As an excavator tore up vegetation just 100 feet from her back fence on Monday, Judy Wudel worried that the San Joaquin County project to build a fire road in the Woodbridge Wilderness Area may cause her home to flood and destroy local wildlife.
County officials are building a firebreak behind homes that border the nature preserve to cut down on the risk of those homes catching fire. During the 2008 fire that burned 8 acres of the Woodbridge Wilderness Area, four homes suffered minor roof damage.
Wudel said she is concerned that the removal of vegetation from the area will cause the berm that runs behind residents houses to erode — causing homes to flood should the Mokelumne River, which runs through the wilderness area, overflow its banks.
“They’ve created another problem instead of solving one,” Wudel said. “They’ve destroyed a habitat. I just hope we don’t get heavy rain. I think that would be a problem.”
Wudel and other area residents received a letter in July from San Joaquin County Parks Administrator Duncan Jones letting them know that work would soon be starting on the fire road. It explained that an excavator would be used and that “special species of plants and animals” would be protected.
Jones said that in the wake of the 2008 fire, the county is working to protect residents from future wildfires in the area.
“We’re trying to catch up right now, but it needs to be maintained,” Jones said Monday. “In this case, I believe the vast majority are really happy we’re getting in there and doing something.”
He said he personally walked the area on Thursday to mark off plants the excavator is supposed to leave in place with pink plastic tape.
Jones said the fire road is really more of a firebreak. It will not be paved, and will probably only be used by emergency vehicles during a fire. The county rented the excavator for a month at the cost of $4,500.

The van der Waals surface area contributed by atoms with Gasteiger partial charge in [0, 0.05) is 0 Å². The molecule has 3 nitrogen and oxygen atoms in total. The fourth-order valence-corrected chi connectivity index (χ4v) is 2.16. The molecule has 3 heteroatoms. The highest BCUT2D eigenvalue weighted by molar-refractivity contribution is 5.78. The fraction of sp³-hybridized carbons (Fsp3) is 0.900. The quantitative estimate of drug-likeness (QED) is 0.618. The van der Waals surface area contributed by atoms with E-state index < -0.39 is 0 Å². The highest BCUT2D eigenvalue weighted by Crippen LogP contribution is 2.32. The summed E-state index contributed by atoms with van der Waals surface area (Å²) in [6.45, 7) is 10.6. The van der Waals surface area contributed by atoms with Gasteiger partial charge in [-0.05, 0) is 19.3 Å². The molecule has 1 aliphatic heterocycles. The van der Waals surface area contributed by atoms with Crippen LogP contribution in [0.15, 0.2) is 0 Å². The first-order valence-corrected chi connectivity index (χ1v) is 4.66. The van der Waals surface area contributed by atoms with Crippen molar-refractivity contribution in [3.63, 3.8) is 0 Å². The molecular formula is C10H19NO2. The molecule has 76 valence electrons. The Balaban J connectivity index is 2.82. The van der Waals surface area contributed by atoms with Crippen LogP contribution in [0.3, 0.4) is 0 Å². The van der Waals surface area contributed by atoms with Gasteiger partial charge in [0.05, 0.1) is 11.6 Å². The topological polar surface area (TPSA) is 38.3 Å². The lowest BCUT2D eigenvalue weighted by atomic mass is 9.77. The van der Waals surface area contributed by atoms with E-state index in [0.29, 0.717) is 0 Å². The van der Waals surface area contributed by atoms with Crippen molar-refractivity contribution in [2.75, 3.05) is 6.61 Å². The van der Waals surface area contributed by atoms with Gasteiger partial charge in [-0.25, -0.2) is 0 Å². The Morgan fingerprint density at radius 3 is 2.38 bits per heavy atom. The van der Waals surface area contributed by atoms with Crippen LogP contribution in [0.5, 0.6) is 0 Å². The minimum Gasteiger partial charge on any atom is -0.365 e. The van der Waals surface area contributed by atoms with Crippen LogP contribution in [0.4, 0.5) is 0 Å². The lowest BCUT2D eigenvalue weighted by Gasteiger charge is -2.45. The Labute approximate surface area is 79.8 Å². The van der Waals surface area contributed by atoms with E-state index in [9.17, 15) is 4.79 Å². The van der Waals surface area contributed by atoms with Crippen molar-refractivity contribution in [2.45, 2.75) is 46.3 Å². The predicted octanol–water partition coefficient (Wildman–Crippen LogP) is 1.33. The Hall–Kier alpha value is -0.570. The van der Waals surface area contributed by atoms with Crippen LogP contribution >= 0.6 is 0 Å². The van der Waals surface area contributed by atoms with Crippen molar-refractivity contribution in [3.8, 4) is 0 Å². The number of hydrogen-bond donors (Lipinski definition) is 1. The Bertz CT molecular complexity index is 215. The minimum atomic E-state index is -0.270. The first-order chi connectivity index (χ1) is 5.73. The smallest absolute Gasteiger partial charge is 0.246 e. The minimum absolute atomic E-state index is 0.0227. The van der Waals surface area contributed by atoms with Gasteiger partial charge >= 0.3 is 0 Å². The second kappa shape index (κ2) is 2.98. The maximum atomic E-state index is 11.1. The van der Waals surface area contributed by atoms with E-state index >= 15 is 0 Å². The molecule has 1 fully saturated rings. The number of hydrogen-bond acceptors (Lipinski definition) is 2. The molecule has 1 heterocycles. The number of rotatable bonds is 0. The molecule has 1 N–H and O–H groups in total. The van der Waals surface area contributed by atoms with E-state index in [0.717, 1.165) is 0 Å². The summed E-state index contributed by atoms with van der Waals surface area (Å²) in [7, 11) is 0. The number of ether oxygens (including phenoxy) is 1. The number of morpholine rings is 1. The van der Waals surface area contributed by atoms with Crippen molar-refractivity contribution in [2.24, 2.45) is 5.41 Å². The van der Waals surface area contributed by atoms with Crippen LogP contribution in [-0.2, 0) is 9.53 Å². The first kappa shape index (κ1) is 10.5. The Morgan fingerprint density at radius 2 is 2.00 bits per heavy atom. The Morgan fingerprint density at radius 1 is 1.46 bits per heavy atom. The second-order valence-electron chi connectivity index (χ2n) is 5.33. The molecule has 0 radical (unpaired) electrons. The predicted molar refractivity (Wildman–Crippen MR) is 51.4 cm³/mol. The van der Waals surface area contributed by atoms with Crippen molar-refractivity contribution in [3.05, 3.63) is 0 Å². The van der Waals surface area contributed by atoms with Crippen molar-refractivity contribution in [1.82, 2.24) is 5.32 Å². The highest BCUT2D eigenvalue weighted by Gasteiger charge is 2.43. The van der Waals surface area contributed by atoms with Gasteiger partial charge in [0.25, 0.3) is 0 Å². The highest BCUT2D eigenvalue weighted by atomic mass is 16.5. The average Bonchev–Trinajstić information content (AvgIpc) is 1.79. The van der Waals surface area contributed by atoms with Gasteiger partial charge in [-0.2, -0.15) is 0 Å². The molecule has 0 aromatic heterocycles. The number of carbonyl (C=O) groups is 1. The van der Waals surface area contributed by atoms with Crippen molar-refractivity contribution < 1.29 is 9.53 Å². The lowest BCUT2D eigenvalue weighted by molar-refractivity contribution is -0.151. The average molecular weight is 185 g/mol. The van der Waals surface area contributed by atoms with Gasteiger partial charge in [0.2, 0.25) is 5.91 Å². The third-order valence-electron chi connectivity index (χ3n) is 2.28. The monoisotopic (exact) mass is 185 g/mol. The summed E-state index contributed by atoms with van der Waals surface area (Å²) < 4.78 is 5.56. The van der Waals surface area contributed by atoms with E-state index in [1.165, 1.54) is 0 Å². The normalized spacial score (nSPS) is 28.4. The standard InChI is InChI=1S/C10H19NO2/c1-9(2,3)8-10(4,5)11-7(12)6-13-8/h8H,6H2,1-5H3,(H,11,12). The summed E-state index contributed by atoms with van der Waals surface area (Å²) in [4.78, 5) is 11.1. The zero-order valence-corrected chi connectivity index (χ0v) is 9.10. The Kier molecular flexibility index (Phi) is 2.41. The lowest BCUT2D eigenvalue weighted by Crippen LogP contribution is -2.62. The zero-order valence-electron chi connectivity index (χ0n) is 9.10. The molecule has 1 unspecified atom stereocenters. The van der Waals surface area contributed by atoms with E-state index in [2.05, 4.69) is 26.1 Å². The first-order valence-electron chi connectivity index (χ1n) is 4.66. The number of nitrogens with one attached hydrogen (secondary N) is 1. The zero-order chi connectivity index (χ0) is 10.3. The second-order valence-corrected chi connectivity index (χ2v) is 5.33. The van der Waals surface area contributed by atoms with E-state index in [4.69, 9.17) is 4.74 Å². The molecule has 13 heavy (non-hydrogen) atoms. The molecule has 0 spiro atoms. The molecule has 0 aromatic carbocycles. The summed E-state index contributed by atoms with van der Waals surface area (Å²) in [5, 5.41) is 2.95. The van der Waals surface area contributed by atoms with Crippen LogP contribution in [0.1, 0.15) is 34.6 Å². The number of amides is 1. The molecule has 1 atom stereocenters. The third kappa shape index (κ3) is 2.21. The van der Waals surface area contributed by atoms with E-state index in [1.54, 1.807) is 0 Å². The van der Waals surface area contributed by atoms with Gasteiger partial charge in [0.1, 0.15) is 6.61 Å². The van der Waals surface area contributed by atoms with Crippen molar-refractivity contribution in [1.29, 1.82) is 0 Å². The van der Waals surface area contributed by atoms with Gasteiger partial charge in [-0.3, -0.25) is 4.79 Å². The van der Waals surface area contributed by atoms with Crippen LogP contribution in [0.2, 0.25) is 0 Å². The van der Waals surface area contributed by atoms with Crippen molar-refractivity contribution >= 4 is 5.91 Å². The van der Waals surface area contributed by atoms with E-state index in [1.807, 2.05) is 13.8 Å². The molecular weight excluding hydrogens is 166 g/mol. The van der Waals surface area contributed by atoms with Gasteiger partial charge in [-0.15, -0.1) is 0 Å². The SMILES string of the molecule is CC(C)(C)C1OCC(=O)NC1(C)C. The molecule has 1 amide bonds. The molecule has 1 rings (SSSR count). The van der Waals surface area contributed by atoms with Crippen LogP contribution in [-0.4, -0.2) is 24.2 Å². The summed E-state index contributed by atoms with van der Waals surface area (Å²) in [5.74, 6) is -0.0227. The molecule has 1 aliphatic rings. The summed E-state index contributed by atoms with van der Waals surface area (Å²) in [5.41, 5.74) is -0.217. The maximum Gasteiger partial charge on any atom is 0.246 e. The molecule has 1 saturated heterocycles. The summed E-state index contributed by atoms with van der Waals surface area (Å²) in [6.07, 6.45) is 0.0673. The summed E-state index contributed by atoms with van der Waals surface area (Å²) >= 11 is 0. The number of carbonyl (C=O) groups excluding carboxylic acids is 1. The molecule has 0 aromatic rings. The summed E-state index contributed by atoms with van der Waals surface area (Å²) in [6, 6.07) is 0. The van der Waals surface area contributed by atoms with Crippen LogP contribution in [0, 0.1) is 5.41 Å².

Woodbridge resident Glenda McBride said she suggested the county use goats to maintain the area by letting them eat the underbrush.
She and Wudel wondered on Monday why the county decided to tear out the brush with an excavator instead.
Jones said the county does plan to use goats to help control the growth, but was told a lot of the dense underbrush and blackberry bushes needed to be cleared first.
As for flooding, Jones said it is illegal drainage pipes from that run from the peoples’ backyards and drain onto the berm — not rain — that are the real cause of erosion in the area.
Removing the underbrush and debris in the area will allow the county to more easily identify the illegal drain pipes and have owners remove them. It will also allow workers to identify parts of the berm which need to be repaired.
Jones said the county will also be trimming the canopy of the old-growth trees in the preserve and developing a master plan for the Woodbridge Wilderness Area in the near future.
Contact reporter Todd Allen Wilson at firstname.lastname@example.org.